The novel Bomboy is rich in content in that it displays the relationship between modernity and tradition as it portrays human life. The novel portrays modernity through several ways. One of such ways is highlighted through the author’s depiction of a plethora of instances when Leke seeks modern and professional help in his search for rest and peace of mind. By so doing, themes such as: the universal theme of cultural conflict, as depicted by the clash between the Nigerian and South African beliefs; the theme of identity; the theme of love; the theme of racial discrimination; and the theme of the despicable nature of the prison system etc., are projected by the author. All the aforementioned help reinforce the argument that this novel contains some present issues faced by people in the society.

However, it is, arguably, the author’s use of traditional events that make this novel really stand out. By fusing tradition into the story, the author, who is of the Yoruba origin, has been able to reinforce several notions postulated by other Yoruba authors such as Wole Soyinka in Death and the King’s Horseman, Femi Osofisan in Women of Owu and Ola Rotimi in his Nigerian adaptation of Sophocles Oedipus Rex — that is, The Gods are not to Blame. One of these notions is the belief in the gods and their ability to affect destinies. Consequently, we have the theme of fate. All these themes combine to strengthen the argument that Bomboy is a realistic work of art with happenings that are peculiar to man.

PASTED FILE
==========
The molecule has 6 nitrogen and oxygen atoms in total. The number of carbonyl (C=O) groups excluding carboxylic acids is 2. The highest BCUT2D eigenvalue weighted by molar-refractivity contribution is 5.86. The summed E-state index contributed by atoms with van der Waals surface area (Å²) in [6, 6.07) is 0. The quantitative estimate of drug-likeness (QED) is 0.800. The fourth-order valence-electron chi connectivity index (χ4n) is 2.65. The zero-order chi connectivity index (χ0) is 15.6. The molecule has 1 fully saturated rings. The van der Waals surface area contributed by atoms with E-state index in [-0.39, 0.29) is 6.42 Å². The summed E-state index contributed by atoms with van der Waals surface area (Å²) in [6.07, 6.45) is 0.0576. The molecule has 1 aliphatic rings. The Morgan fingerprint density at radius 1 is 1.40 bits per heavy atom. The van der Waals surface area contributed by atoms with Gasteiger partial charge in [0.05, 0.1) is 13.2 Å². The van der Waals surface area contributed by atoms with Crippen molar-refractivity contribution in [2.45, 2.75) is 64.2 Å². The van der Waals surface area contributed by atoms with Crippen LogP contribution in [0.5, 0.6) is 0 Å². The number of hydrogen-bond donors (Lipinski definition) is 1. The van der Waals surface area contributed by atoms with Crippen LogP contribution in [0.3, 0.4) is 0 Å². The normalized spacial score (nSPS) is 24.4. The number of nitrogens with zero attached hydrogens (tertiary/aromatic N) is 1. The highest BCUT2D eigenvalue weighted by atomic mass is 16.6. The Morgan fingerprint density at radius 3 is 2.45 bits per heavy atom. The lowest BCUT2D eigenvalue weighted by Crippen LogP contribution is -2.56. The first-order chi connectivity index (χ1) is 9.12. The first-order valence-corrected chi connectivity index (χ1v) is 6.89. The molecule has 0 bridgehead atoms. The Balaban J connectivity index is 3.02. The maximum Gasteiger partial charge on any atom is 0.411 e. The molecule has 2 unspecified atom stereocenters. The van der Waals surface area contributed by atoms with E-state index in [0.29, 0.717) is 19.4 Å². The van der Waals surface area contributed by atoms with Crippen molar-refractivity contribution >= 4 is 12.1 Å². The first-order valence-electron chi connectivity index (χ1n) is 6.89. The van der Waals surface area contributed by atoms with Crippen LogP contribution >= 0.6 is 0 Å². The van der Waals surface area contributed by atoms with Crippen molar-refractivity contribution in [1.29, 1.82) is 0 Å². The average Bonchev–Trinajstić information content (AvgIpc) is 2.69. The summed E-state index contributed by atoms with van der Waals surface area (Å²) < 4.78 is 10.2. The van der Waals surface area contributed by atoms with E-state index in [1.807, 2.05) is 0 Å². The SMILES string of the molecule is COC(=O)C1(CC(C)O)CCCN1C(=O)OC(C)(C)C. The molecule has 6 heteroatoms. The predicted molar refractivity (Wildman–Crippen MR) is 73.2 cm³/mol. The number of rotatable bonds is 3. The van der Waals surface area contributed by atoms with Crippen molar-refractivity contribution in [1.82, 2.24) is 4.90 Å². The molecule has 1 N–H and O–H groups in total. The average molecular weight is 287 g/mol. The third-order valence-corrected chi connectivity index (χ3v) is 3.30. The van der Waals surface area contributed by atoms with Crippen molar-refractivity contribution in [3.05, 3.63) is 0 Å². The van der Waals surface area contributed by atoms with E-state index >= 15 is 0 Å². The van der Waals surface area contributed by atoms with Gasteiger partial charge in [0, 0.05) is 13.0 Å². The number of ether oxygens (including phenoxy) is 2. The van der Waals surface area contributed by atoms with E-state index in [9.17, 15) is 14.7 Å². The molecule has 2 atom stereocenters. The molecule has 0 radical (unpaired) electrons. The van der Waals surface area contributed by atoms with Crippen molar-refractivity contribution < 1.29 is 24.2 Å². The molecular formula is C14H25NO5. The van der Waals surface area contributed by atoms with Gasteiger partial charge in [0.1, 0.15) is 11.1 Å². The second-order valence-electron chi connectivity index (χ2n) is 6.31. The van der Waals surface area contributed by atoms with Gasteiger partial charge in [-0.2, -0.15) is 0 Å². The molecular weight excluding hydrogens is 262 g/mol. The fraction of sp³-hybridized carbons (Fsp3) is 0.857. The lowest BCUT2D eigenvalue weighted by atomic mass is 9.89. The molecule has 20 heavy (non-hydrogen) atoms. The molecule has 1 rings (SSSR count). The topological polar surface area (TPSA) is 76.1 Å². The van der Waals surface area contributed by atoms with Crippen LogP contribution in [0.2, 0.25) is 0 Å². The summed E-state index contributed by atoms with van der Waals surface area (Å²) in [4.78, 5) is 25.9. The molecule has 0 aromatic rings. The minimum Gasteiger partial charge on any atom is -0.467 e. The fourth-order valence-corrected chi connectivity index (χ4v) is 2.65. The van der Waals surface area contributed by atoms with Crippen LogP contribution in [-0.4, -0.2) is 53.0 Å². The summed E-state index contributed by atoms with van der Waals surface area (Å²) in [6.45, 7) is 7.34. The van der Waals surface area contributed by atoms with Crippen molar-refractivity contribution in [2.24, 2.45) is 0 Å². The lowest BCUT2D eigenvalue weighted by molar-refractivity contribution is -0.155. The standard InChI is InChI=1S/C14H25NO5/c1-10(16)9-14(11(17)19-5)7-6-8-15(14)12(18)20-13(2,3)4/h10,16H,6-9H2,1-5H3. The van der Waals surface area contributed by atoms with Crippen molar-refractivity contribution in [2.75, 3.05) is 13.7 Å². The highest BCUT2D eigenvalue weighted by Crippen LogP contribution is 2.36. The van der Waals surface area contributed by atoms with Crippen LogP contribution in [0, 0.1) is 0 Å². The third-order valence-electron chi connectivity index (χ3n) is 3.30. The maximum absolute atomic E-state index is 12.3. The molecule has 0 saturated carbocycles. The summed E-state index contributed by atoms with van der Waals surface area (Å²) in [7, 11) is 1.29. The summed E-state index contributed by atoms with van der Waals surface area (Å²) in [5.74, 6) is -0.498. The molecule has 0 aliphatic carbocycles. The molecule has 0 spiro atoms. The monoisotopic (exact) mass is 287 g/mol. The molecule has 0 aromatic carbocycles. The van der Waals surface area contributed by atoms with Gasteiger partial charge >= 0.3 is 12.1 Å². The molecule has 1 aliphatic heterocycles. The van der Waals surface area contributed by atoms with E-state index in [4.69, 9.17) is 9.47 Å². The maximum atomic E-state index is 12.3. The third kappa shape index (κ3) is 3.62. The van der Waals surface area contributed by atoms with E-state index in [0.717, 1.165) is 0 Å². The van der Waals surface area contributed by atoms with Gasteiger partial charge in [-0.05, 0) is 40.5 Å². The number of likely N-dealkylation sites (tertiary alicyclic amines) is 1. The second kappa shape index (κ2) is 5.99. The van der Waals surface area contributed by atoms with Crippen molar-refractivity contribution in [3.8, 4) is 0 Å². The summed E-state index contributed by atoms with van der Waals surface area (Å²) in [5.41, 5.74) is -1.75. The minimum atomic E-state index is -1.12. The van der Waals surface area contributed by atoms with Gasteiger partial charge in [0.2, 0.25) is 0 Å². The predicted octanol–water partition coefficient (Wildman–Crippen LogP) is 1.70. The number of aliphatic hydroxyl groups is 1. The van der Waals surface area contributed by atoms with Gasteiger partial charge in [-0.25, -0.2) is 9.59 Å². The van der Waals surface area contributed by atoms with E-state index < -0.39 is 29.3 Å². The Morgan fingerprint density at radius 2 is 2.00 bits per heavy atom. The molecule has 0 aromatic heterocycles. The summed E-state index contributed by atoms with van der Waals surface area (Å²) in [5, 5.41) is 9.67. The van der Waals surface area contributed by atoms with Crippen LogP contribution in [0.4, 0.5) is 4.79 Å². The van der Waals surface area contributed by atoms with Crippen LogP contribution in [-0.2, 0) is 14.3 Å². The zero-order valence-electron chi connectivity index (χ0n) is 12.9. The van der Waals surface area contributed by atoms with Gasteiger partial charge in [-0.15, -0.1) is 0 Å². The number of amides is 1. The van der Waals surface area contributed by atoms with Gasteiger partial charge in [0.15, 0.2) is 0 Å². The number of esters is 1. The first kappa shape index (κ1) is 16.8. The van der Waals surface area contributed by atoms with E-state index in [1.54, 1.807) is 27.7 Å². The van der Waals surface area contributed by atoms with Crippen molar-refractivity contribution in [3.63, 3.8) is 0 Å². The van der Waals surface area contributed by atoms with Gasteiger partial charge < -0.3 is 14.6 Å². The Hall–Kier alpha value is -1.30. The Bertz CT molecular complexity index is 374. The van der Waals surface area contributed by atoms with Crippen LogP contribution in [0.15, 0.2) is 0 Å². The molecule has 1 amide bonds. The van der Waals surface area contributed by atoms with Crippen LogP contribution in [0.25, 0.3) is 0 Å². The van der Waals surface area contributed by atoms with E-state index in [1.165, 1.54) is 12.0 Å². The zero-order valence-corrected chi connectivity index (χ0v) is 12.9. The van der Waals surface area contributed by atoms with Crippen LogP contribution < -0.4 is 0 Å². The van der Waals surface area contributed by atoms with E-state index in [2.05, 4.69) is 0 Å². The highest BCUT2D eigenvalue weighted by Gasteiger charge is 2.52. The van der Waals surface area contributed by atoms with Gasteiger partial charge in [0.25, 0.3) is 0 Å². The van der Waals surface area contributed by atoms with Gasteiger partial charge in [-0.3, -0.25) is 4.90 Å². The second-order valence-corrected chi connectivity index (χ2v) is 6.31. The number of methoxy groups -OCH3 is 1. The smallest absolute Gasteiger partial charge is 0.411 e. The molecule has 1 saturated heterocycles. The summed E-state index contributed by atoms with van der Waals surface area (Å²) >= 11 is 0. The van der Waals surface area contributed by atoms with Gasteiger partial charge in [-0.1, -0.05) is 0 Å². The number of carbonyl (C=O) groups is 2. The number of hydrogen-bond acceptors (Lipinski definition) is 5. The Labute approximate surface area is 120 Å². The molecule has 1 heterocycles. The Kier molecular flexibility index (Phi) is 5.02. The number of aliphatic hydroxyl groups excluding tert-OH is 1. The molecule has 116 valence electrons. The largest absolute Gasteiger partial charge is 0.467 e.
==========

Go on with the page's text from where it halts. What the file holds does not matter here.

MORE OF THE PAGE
The theme of fate can be considered as central to this story. The author develops this theme by employing several literary devices such as flashback, suspense and other factors such as happenstance. Through these devices, the theme of fate is established and the reader is also able to link different events to the subject matter. One may be tempted to argue that the author’s use of similar dates to convey past events that have significant effects on present events is purely coincidental. However, it simply strengthens the argument that everything has been premeditated by the gods. Hence, one can be justified to describe the gods as domineering and all powerful because they are capable of determining the destinies of man. This theme of fate is arguably most prominent in the life of Oscar, who from a very little age realises that he will never know peace or be happy because of the curse of the witch doctor, an emissary of the gods, on his family. Therefore, one can be justified to declare that it is the pronouncement of the gods that made Leke to behave awkwardly.

Another theme that is worthy of attention is the theme of cultural conflict. The concept of cultural conflict is a universal phenomenon which appears in many works of art. This theme is portrayed by Oscar who finds it difficult to get along with his South African colleagues because of his belief in the stories which surround the mythical and ancestral Queen Moremi of Ile-Ife. Because of this belief, Oscar fails to acknowledge South African heroes such as Rhodes. This clash of beliefs adequately sums up the tensions that plague the relationship between Nigerians and South Africans in the modern era — that is, 21st Century.